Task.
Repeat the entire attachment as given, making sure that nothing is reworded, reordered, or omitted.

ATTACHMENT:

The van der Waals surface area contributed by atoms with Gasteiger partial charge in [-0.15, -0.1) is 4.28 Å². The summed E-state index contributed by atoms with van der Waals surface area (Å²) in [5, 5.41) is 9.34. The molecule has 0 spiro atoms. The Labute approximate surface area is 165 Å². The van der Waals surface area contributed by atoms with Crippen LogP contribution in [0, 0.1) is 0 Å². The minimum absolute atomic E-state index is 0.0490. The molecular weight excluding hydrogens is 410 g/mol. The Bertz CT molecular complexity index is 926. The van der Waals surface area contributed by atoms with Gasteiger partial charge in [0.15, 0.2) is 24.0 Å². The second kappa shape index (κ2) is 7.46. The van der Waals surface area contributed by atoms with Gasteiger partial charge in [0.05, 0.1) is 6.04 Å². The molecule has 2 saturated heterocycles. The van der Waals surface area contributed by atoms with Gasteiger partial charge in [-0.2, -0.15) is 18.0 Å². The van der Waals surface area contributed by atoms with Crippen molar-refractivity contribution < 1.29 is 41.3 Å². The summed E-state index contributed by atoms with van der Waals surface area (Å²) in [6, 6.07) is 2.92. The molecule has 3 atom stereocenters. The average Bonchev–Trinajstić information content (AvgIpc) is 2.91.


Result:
The van der Waals surface area contributed by atoms with Gasteiger partial charge in [-0.15, -0.1) is 4.28 Å². The summed E-state index contributed by atoms with van der Waals surface area (Å²) in [5, 5.41) is 9.34. The molecule has 0 spiro atoms. The Labute approximate surface area is 165 Å². The van der Waals surface area contributed by atoms with Crippen LogP contribution in [0, 0.1) is 0 Å². The minimum absolute atomic E-state index is 0.0490. The molecular weight excluding hydrogens is 410 g/mol. The Bertz CT molecular complexity index is 926. The van der Waals surface area contributed by atoms with Gasteiger partial charge in [0.15, 0.2) is 24.0 Å². The second kappa shape index (κ2) is 7.46. The van der Waals surface area contributed by atoms with Gasteiger partial charge in [0.05, 0.1) is 6.04 Å². The molecule has 2 saturated heterocycles. The van der Waals surface area contributed by atoms with Gasteiger partial charge in [-0.2, -0.15) is 18.0 Å². The van der Waals surface area contributed by atoms with Crippen molar-refractivity contribution < 1.29 is 41.3 Å². The summed E-state index contributed by atoms with van der Waals surface area (Å²) in [6, 6.07) is 2.92. The molecule has 3 atom stereocenters. The average Bonchev–Trinajstić information content (AvgIpc) is 2.91.